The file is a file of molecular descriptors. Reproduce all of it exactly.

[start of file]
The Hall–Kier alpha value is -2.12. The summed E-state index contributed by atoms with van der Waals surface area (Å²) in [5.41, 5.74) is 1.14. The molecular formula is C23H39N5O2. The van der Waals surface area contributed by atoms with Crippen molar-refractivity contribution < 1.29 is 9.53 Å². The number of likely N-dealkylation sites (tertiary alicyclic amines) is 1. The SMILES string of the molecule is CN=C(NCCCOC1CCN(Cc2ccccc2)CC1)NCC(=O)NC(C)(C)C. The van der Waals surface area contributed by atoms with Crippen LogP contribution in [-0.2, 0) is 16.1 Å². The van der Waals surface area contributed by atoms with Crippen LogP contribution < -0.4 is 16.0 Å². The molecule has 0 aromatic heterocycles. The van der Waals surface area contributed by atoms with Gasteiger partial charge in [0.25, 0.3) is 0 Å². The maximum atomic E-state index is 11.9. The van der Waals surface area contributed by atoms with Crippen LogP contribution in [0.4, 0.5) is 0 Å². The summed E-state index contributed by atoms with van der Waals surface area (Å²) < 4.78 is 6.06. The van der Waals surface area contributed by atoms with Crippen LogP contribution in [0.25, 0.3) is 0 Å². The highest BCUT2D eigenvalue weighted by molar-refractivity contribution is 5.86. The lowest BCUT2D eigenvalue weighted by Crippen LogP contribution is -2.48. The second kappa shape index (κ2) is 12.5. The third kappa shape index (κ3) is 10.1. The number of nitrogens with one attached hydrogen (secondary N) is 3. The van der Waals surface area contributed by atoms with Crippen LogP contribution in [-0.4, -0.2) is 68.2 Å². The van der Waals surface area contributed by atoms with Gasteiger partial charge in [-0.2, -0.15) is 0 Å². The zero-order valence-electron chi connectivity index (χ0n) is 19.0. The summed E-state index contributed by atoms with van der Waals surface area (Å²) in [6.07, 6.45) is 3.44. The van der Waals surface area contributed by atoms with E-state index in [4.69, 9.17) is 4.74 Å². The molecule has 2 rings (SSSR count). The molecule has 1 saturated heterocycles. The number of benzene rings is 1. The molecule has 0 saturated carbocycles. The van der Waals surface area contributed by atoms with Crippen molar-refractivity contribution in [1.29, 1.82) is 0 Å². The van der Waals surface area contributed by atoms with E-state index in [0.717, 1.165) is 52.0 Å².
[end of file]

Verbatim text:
The Hall–Kier alpha value is -2.12. The summed E-state index contributed by atoms with van der Waals surface area (Å²) in [5.41, 5.74) is 1.14. The molecular formula is C23H39N5O2. The van der Waals surface area contributed by atoms with Crippen molar-refractivity contribution < 1.29 is 9.53 Å². The number of likely N-dealkylation sites (tertiary alicyclic amines) is 1. The SMILES string of the molecule is CN=C(NCCCOC1CCN(Cc2ccccc2)CC1)NCC(=O)NC(C)(C)C. The van der Waals surface area contributed by atoms with Crippen LogP contribution in [-0.2, 0) is 16.1 Å². The van der Waals surface area contributed by atoms with Crippen LogP contribution < -0.4 is 16.0 Å². The molecule has 0 aromatic heterocycles. The van der Waals surface area contributed by atoms with Gasteiger partial charge in [0.25, 0.3) is 0 Å². The maximum atomic E-state index is 11.9. The van der Waals surface area contributed by atoms with Crippen LogP contribution in [0.4, 0.5) is 0 Å². The summed E-state index contributed by atoms with van der Waals surface area (Å²) < 4.78 is 6.06. The van der Waals surface area contributed by atoms with Crippen LogP contribution in [0.25, 0.3) is 0 Å². The highest BCUT2D eigenvalue weighted by molar-refractivity contribution is 5.86. The lowest BCUT2D eigenvalue weighted by Crippen LogP contribution is -2.48. The second kappa shape index (κ2) is 12.5. The third kappa shape index (κ3) is 10.1. The number of nitrogens with one attached hydrogen (secondary N) is 3. The van der Waals surface area contributed by atoms with Crippen LogP contribution in [-0.4, -0.2) is 68.2 Å². The van der Waals surface area contributed by atoms with Gasteiger partial charge in [-0.2, -0.15) is 0 Å². The zero-order valence-electron chi connectivity index (χ0n) is 19.0. The summed E-state index contributed by atoms with van der Waals surface area (Å²) in [6.07, 6.45) is 3.44. The van der Waals surface area contributed by atoms with E-state index in [4.69, 9.17) is 4.74 Å². The molecule has 2 rings (SSSR count). The molecule has 1 saturated heterocycles. The number of benzene rings is 1. The molecule has 0 saturated carbocycles. The van der Waals surface area contributed by atoms with Crippen molar-refractivity contribution in [1.29, 1.82) is 0 Å². The van der Waals surface area contributed by atoms with E-state index in [0.717, 1.165) is 52.0 Å².